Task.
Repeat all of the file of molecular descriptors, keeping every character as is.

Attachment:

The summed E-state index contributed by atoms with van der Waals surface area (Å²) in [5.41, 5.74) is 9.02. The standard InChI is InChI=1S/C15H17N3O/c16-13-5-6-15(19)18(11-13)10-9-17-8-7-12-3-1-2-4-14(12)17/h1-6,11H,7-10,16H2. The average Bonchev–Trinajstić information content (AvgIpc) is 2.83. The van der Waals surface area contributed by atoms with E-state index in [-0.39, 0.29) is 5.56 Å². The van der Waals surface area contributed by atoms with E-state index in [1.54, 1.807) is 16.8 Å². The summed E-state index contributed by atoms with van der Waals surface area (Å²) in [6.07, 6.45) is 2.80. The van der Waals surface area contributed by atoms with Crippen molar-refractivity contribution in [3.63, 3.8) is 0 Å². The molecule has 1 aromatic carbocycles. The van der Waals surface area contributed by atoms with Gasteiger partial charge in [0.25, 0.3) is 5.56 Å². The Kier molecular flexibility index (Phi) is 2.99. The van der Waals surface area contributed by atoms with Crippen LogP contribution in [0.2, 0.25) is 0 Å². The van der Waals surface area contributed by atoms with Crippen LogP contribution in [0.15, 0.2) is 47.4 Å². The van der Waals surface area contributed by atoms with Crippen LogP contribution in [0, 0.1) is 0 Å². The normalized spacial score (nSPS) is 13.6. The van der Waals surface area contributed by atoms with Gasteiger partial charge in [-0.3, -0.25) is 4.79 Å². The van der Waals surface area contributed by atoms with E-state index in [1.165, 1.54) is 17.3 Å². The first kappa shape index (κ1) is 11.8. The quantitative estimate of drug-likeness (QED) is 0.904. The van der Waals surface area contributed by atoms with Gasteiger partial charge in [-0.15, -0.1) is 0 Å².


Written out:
The summed E-state index contributed by atoms with van der Waals surface area (Å²) in [5.41, 5.74) is 9.02. The standard InChI is InChI=1S/C15H17N3O/c16-13-5-6-15(19)18(11-13)10-9-17-8-7-12-3-1-2-4-14(12)17/h1-6,11H,7-10,16H2. The average Bonchev–Trinajstić information content (AvgIpc) is 2.83. The van der Waals surface area contributed by atoms with E-state index in [-0.39, 0.29) is 5.56 Å². The van der Waals surface area contributed by atoms with E-state index in [1.54, 1.807) is 16.8 Å². The summed E-state index contributed by atoms with van der Waals surface area (Å²) in [6.07, 6.45) is 2.80. The van der Waals surface area contributed by atoms with Crippen molar-refractivity contribution in [3.63, 3.8) is 0 Å². The molecule has 1 aromatic carbocycles. The van der Waals surface area contributed by atoms with Gasteiger partial charge in [0.25, 0.3) is 5.56 Å². The Kier molecular flexibility index (Phi) is 2.99. The van der Waals surface area contributed by atoms with Crippen LogP contribution in [0.2, 0.25) is 0 Å². The van der Waals surface area contributed by atoms with Crippen LogP contribution in [0.15, 0.2) is 47.4 Å². The van der Waals surface area contributed by atoms with Crippen LogP contribution in [0, 0.1) is 0 Å². The normalized spacial score (nSPS) is 13.6. The van der Waals surface area contributed by atoms with Gasteiger partial charge in [-0.3, -0.25) is 4.79 Å². The van der Waals surface area contributed by atoms with E-state index in [1.165, 1.54) is 17.3 Å². The first kappa shape index (κ1) is 11.8. The quantitative estimate of drug-likeness (QED) is 0.904. The van der Waals surface area contributed by atoms with Gasteiger partial charge in [-0.15, -0.1) is 0 Å².